“Now, I know you can’t read this”

Close-up of face of mature Caucasian businessman wearing shirt and tie and eyeglasses, looking at camera and squinting. Eyesight and optics conceptHow infuriating! You came for a presentation—but up on the screen are charts and words so small they cannot be read. You can’t find any meaning. And, just to rub it in, the speaker offhandedly tells you he knows you can’t read them.

What was he thinking? Obviously, nothing about the audience.

It’s an old complaint which, when you think about it, raises a reasonable question: how big should you make your font size? You don’t want to be “that guy,” the one who disrespects his audience with poorly designed slides. So suppose you’ve gotten religion and know better than to confront your audience with a wall of text or a long list of bullets. How do you display words correctly? You will probably emphasize images over words, of course. But when a slide does call for the written word (and sometimes it will) . . . how big should you make the letters?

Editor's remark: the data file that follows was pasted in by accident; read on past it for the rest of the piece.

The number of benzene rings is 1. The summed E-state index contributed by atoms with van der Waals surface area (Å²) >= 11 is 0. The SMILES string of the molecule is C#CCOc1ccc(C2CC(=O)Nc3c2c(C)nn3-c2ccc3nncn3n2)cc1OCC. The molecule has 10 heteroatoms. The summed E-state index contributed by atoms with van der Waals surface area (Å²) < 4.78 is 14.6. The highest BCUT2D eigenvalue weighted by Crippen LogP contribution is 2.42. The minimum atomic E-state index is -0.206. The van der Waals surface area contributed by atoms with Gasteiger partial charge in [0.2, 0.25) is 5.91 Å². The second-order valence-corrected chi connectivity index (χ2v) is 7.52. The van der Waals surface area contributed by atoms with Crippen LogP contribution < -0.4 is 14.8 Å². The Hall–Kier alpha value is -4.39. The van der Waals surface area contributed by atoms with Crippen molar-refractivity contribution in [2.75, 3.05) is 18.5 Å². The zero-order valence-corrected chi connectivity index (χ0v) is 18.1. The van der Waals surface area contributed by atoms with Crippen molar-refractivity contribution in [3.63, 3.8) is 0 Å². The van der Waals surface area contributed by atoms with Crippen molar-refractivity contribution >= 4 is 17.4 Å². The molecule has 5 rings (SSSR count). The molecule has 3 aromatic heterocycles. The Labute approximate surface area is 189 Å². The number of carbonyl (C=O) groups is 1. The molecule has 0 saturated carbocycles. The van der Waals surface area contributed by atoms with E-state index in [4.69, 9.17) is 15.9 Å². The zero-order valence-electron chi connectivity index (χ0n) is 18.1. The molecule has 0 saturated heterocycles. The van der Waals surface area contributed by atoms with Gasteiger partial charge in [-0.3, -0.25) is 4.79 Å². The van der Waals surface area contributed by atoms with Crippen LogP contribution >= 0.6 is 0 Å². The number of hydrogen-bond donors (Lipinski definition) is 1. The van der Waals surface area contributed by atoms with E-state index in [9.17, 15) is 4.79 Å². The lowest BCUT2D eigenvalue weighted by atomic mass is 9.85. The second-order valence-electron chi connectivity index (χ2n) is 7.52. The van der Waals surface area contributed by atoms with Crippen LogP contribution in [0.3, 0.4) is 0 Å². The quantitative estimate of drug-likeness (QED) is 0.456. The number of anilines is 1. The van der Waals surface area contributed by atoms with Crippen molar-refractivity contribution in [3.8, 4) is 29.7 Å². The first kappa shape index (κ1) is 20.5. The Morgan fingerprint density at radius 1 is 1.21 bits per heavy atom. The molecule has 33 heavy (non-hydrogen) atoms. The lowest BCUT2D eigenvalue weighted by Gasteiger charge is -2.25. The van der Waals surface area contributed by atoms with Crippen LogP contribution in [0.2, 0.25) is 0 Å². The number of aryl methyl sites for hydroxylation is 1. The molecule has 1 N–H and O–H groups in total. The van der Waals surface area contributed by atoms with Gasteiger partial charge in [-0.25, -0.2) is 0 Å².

For years, my rule of thumb was to use nothing below 22 points. I reasoned that if I needed to make the text any smaller than that, I was asking too much of the slide and should begin another one.

But Guy Kawasaki, the American marketing specialist, author, and Silicon Valley venture capitalist, recently suggested a more flexible rule you can make your own. It’s yours with three easy steps:

  1. Find or figure out in advance the age of the oldest person in your audience (after all, eyesight tends to deteriorate with the years)
  2. Divide that age by 2
  3. Use no font size below that number

Brilliant. This simple rule does several things. First, it makes you learn more about your audience. Second, it makes you mindful of their visual acuity. Third, it causes you to be thoughtful about the number of words you may place on a slide. And finally, it causes you to think anew about how words and images work together to engage your audience.